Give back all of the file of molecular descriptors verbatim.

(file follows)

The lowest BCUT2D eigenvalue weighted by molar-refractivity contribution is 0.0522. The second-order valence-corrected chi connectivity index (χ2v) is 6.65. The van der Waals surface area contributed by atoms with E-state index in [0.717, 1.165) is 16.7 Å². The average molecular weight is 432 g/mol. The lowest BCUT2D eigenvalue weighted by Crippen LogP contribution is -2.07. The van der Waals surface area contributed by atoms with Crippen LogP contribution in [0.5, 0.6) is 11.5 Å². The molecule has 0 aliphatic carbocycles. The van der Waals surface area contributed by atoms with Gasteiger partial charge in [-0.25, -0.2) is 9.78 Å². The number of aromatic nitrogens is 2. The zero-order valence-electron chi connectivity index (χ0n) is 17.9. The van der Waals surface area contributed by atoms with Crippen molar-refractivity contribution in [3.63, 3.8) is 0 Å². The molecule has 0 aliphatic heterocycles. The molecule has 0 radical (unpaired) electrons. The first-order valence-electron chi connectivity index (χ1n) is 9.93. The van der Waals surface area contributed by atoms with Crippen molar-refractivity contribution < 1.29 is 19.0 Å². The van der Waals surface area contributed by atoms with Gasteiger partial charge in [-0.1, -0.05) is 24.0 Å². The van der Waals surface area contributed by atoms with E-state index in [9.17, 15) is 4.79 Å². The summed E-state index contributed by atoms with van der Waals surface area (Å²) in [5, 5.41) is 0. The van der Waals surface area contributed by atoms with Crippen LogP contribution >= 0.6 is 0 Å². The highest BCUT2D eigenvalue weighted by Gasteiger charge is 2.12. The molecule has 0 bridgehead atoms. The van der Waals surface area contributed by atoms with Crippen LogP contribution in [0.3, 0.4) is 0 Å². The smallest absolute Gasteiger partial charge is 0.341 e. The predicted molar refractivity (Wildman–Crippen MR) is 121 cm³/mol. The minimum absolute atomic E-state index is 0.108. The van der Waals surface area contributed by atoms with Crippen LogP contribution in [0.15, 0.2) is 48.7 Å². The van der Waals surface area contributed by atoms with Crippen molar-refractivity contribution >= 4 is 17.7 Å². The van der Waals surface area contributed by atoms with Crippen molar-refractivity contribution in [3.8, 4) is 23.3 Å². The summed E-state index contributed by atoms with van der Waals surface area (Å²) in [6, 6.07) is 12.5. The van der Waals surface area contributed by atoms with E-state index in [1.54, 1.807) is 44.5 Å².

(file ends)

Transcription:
The lowest BCUT2D eigenvalue weighted by molar-refractivity contribution is 0.0522. The second-order valence-corrected chi connectivity index (χ2v) is 6.65. The van der Waals surface area contributed by atoms with E-state index in [0.717, 1.165) is 16.7 Å². The average molecular weight is 432 g/mol. The lowest BCUT2D eigenvalue weighted by Crippen LogP contribution is -2.07. The van der Waals surface area contributed by atoms with Crippen LogP contribution in [0.5, 0.6) is 11.5 Å². The molecule has 0 aliphatic carbocycles. The van der Waals surface area contributed by atoms with Gasteiger partial charge in [-0.25, -0.2) is 9.78 Å². The number of aromatic nitrogens is 2. The zero-order valence-electron chi connectivity index (χ0n) is 17.9. The van der Waals surface area contributed by atoms with Crippen molar-refractivity contribution in [3.63, 3.8) is 0 Å². The molecule has 0 aliphatic heterocycles. The molecule has 0 radical (unpaired) electrons. The first-order valence-electron chi connectivity index (χ1n) is 9.93. The van der Waals surface area contributed by atoms with Crippen molar-refractivity contribution < 1.29 is 19.0 Å². The van der Waals surface area contributed by atoms with Gasteiger partial charge in [-0.1, -0.05) is 24.0 Å². The van der Waals surface area contributed by atoms with E-state index in [9.17, 15) is 4.79 Å². The summed E-state index contributed by atoms with van der Waals surface area (Å²) in [5, 5.41) is 0. The van der Waals surface area contributed by atoms with Crippen LogP contribution >= 0.6 is 0 Å². The highest BCUT2D eigenvalue weighted by Gasteiger charge is 2.12. The molecule has 0 bridgehead atoms. The van der Waals surface area contributed by atoms with Crippen LogP contribution in [0.3, 0.4) is 0 Å². The smallest absolute Gasteiger partial charge is 0.341 e. The predicted molar refractivity (Wildman–Crippen MR) is 121 cm³/mol. The minimum absolute atomic E-state index is 0.108. The van der Waals surface area contributed by atoms with Crippen LogP contribution in [0.15, 0.2) is 48.7 Å². The van der Waals surface area contributed by atoms with Crippen molar-refractivity contribution >= 4 is 17.7 Å². The van der Waals surface area contributed by atoms with Crippen molar-refractivity contribution in [3.8, 4) is 23.3 Å². The summed E-state index contributed by atoms with van der Waals surface area (Å²) in [6, 6.07) is 12.5. The van der Waals surface area contributed by atoms with E-state index in [1.54, 1.807) is 44.5 Å².